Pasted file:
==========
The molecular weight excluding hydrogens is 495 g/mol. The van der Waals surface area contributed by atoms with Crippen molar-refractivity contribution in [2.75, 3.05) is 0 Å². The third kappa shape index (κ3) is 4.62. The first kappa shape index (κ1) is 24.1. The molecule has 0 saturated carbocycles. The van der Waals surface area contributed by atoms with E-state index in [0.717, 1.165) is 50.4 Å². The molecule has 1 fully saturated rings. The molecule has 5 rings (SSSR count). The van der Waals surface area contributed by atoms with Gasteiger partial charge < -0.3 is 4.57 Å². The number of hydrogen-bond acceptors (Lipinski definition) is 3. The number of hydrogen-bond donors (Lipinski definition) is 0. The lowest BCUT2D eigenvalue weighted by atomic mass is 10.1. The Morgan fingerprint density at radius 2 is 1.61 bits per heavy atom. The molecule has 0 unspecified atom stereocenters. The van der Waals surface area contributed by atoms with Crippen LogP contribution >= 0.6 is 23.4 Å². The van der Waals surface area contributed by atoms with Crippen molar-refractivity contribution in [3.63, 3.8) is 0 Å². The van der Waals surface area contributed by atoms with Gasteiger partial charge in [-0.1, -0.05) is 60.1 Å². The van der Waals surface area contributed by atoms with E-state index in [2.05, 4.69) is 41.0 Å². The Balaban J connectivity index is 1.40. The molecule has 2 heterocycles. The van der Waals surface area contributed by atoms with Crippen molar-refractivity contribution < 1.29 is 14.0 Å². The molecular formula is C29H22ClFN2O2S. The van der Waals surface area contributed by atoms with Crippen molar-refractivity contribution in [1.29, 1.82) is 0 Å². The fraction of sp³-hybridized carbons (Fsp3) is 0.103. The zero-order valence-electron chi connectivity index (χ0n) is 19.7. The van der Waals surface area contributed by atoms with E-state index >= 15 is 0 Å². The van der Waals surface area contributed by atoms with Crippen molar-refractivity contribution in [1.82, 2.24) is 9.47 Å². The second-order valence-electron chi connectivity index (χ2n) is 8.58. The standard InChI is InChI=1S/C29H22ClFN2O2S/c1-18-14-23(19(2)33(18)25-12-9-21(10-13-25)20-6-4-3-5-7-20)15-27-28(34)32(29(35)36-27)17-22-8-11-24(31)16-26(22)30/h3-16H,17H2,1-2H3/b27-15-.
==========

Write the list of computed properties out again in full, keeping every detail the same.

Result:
The molecular weight excluding hydrogens is 495 g/mol. The van der Waals surface area contributed by atoms with Crippen molar-refractivity contribution in [2.75, 3.05) is 0 Å². The third kappa shape index (κ3) is 4.62. The first kappa shape index (κ1) is 24.1. The molecule has 0 saturated carbocycles. The van der Waals surface area contributed by atoms with E-state index in [0.717, 1.165) is 50.4 Å². The molecule has 1 fully saturated rings. The molecule has 5 rings (SSSR count). The van der Waals surface area contributed by atoms with Gasteiger partial charge < -0.3 is 4.57 Å². The number of hydrogen-bond acceptors (Lipinski definition) is 3. The number of hydrogen-bond donors (Lipinski definition) is 0. The lowest BCUT2D eigenvalue weighted by atomic mass is 10.1. The Morgan fingerprint density at radius 2 is 1.61 bits per heavy atom. The molecule has 0 unspecified atom stereocenters. The van der Waals surface area contributed by atoms with Crippen LogP contribution >= 0.6 is 23.4 Å². The van der Waals surface area contributed by atoms with Crippen molar-refractivity contribution in [3.63, 3.8) is 0 Å². The van der Waals surface area contributed by atoms with Gasteiger partial charge in [-0.1, -0.05) is 60.1 Å². The van der Waals surface area contributed by atoms with E-state index in [2.05, 4.69) is 41.0 Å². The Balaban J connectivity index is 1.40. The molecule has 2 heterocycles. The van der Waals surface area contributed by atoms with Crippen molar-refractivity contribution < 1.29 is 14.0 Å². The molecular formula is C29H22ClFN2O2S. The van der Waals surface area contributed by atoms with Crippen molar-refractivity contribution in [1.29, 1.82) is 0 Å². The fraction of sp³-hybridized carbons (Fsp3) is 0.103. The zero-order valence-electron chi connectivity index (χ0n) is 19.7. The van der Waals surface area contributed by atoms with E-state index >= 15 is 0 Å². The van der Waals surface area contributed by atoms with Crippen molar-refractivity contribution in [1.82, 2.24) is 9.47 Å². The second-order valence-electron chi connectivity index (χ2n) is 8.58. The standard InChI is InChI=1S/C29H22ClFN2O2S/c1-18-14-23(19(2)33(18)25-12-9-21(10-13-25)20-6-4-3-5-7-20)15-27-28(34)32(29(35)36-27)17-22-8-11-24(31)16-26(22)30/h3-16H,17H2,1-2H3/b27-15-.